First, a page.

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Spring's first vibrant rays of sunshine weave magnificent blooming carpets of pinkish-violet Corydalis cava and white wild garlic blossoms onto the forest floor. Then the ancient beeches close their canopy. But autumn will return with radiant glow: The variety of thirty different deciduous tree species makes for a spectacular display of colours.


  • UNESCO recognition: 2011
  • Protected area: Hainich National Park
  • Beech forest region: Subatlantic-Hercynic
  • Area: 1,573 ha
  • Number of component parts: 1
  • State: Thuringia
  • Altitudinal range: colline-submontane (low mountain range, 225 - 490 m above sea level)
  • Fauna: European wildcat, Bechstein’s bat, Middle spotted woodpecker
  • Primeval forest in the heart of Germany © T. Geisel
  • Wood anemone © M. Hornschuh
  • View from the canopy walkway © T. Geisel
  • European wildcat © T. Stephan
  • Great spotted woodpecker © J. Blank
  • Decomposition of dead wood © T. Stephan
  • Grey-faced woodpecker © J. Blank
  • Tawny owls © J. Blank
  • Nature Experience

    The national park features varied walking tracks and adventure trails, some of which are accessible for people with a disability. Several exhibitions provide an impression of the diversity of the native deciduous forests and their inhabitants. A 500-metre-long canopy walkway offers particularly spectacular vistas of the forest habitat. In the village of Hütscheroda, European wildcats and lynx can be observed by everyone. The World Heritage Site itself can be experienced on walking and cycling tracks. There are five National Park information centres located around the national park. They are an ideal starting point for walking and hiking tours.

  • Habitats

    With their high proportion of dead wood, the deciduous forests present with extensive areas of scrubland, and with an exceptional wealth of species and structures. Hainich National Park impresses with its great diversity of tree species, and the size, integrity, and character of its unfragmented limestone beech forests are unrivalled.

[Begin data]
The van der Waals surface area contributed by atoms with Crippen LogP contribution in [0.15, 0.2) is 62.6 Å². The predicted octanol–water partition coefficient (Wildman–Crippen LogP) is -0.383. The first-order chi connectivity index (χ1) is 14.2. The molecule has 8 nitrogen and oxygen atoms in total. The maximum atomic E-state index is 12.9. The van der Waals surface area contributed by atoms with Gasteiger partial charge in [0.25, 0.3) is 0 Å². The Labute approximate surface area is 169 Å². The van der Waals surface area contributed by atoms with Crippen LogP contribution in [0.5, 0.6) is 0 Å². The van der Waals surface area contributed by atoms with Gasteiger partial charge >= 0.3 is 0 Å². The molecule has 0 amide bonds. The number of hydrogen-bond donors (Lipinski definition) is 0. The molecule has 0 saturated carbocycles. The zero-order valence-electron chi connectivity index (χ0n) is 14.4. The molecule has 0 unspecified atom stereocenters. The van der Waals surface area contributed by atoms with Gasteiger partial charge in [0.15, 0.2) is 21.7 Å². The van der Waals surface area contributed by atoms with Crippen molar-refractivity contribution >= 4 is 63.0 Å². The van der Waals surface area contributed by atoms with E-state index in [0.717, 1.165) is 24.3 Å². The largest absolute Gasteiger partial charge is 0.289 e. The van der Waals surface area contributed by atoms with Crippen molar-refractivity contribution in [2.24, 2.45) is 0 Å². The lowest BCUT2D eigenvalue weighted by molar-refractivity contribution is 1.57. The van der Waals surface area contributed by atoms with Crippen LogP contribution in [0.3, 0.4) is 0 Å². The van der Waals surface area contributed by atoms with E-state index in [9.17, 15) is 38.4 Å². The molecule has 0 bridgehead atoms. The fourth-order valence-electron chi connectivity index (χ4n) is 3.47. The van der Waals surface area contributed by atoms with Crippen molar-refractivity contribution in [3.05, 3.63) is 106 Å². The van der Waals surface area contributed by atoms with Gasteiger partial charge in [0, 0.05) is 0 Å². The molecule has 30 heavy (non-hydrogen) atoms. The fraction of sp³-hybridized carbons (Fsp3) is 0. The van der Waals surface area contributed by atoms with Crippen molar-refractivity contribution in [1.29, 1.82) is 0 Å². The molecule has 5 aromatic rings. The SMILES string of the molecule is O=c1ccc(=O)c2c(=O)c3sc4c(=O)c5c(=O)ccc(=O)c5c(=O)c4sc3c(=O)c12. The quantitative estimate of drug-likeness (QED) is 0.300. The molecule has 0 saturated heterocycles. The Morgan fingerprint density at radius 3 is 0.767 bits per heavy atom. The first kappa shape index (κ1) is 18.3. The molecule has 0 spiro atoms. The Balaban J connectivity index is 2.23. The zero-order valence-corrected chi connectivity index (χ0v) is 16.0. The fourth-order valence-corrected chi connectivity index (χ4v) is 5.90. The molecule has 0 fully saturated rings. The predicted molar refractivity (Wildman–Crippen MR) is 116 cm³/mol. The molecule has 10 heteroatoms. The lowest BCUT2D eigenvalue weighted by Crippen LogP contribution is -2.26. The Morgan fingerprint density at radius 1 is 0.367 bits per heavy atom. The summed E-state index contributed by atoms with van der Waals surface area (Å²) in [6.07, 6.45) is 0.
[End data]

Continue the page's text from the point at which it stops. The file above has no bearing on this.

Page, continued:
• Flora and Fauna

    Alongside the flora and fauna that is typical in mixed deciduous woodlands, a range of highly specialised species can also be found at Hainich National Park. The European wildcat, Bechstein’s bat, the Middle spotted woodpecker, highly endangered saproxylic beetles, orchids, and numerous species of fungi are all found here. The extensive scrubland areas are home to rare species such as whinchat, barred warbler, red-backed shrike, and Eurasian wryneck, along with countless insect species.

  • Beech Forest Type

    Spanning an area of 7,500 hectares, Hainich National Park protects typical low-mountain range beech forest on limestone. The wood barley beech forest is the predominant forest type here. The main tree species that accompany the European Beech are sycamore, European ash, and European hornbeam.

  • History

    The area was a restricted military zone for decades. Large sections of the forest were therefore not or rarely accessed. For four decades now, forest stands were able to grow without interference. However, enormous tracts of land were also cleared, providing now an impressive example of natural afforestation. Since the National Park’s designation in 1997, all usage was discontinued, and central areas have remained untouched for some 50 years.

National Park Administration
Bei der Marktkirche 9
99947 Bad Langensalza
Phone: +49 (0)361-57 3914 000
Fax: +49 (0)361-57 3914 020
Send email

Website of the protected area